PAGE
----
Destructive Chewing

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It is normal for dogs to explore the world with their mouths. However, chewing can be directed into appropriate items so your dog is not destroying items you value. Until he has learned what he can and cannot chew, it is your responsibility to manage the situation as much as possible, so he doesn’t have the opportunity to chew on unacceptable objects.

Managing the Situation

Dogs will engage in destructive behavior for a variety of reasons. In order to deal with the behavior, you must first determine why your dog is being destructive.

Play, Boredom, and/or Social Isolation

Normal play behavior can result in destruction, as it may involve digging, chewing, shredding, and/or shaking toy-like objects. Since dogs investigate objects by pawing at them and exploring them with their mouth, they may inadvertently damage items in their environment.

Your dog may be chewing for entertainment if:


Separation Anxiety

Dogs with separation anxiety tend to display behaviors that reflect a strong attachment to their owners. This includes following you from room to room, frantic greetings, and reacting anxiously to your preparation to leave the house.

Factors that can precipitate a separation anxiety problem:

These behaviors are not motivated by spite or revenge, but by anxiety. Punishment will only make the problem worse. Separation anxiety can be resolved by using counter conditioning and desensitization techniques (see out handouts: “Separation Anxiety” and “Stress Relief for Your Pet”).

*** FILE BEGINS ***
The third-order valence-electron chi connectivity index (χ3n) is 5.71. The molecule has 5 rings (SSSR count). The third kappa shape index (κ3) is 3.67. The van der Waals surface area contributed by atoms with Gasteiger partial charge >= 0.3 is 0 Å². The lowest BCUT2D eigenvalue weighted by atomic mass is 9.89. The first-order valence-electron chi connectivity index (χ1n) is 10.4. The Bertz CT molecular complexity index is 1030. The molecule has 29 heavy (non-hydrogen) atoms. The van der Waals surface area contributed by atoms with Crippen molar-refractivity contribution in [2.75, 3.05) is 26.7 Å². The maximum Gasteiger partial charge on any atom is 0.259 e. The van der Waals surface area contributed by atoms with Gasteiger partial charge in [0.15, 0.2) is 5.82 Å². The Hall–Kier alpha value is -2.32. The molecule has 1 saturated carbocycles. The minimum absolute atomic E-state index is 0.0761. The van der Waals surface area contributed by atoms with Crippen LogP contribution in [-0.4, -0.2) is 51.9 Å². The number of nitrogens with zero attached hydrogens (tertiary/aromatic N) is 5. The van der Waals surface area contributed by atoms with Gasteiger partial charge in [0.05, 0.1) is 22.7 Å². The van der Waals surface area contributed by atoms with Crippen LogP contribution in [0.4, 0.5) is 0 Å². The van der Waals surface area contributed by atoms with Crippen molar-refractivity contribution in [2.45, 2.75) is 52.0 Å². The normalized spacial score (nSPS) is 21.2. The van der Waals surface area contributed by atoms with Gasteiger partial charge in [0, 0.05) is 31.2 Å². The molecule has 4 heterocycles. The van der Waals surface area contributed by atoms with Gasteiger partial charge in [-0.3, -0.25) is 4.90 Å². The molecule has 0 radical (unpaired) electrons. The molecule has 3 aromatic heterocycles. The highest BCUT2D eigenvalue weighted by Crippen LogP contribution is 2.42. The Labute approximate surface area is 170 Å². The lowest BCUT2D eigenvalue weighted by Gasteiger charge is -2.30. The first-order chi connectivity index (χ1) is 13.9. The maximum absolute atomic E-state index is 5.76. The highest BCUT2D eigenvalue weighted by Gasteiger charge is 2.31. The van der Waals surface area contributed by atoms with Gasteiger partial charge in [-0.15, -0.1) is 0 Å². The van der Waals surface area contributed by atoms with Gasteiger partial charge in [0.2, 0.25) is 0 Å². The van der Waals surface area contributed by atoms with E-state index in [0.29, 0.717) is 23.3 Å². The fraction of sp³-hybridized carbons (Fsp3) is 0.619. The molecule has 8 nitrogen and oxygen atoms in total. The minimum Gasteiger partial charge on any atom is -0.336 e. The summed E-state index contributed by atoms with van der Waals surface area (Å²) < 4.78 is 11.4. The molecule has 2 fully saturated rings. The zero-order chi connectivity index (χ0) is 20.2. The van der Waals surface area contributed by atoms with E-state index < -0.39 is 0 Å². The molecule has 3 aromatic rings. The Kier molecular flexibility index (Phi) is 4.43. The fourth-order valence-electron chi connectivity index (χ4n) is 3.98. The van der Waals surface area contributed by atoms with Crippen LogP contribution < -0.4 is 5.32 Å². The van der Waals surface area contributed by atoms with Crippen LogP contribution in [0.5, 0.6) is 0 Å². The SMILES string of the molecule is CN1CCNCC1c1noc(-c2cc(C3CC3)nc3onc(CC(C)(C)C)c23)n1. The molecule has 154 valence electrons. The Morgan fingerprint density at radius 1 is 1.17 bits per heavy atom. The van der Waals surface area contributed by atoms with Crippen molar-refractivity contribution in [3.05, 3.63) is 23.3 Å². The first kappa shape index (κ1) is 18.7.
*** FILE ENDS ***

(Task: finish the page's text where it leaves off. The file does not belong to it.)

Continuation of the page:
Attention-Seeking Behavior

Without realizing it, we often pay more attention to our dogs when they are misbehaving. Dogs who don’t receive much attention and reinforcement for appropriate behavior may engage in destructive behavior when their owners are present as a way to attract attention – even if the attention is “negative”, such as a verbal scolding. From a dog’s point of view, negative attention is better than no attention at all.


Fears and Phobias

Some dogs are afraid of loud noises. Your dog’s destructive behavior may be caused by fear if the destruction occurs when he’s exposed to loud noises, such as thunderstorms, fire crackers, or construction sounds, and if the primary damage is to doors, doorframes, window coverings, screens or walls (see our handouts: “Helping Your Dog Overcome the Fear of Thunder and Other Startling Noises” and “Stress Relief for Your Pet”).



Chewing is normal teething and investigative puppy behavior (see our handout: “Dealing with Normal Puppy Behavior: Chewing”)

What Not To Do

Punishment is rarely effective in resolving destructive behavior problems and can even make them worse. Never discipline your dog after-the-fact. If you discover an item your dog has chewed even just a few minutes later, it is too late to administer a correction. Your dog doesn’t understand that, “I chewed those shoes an hour ago and that’s why I’m being scolded now.” People often believe their dog makes this connection because he runs and hides, or “looks guilty”. Dogs don’t feel guilt; rather they display appeasing postures like cowering, running away, or hiding when they feel threatened by an angry tone of voice, body posture, or facial expression. Your dog doesn’t know that he’s done something wrong; he only knows that you’re upset. Punishment after-the-fact will not only fail to eliminate the undesirable behavior, but my also provoke other undesirable behaviors.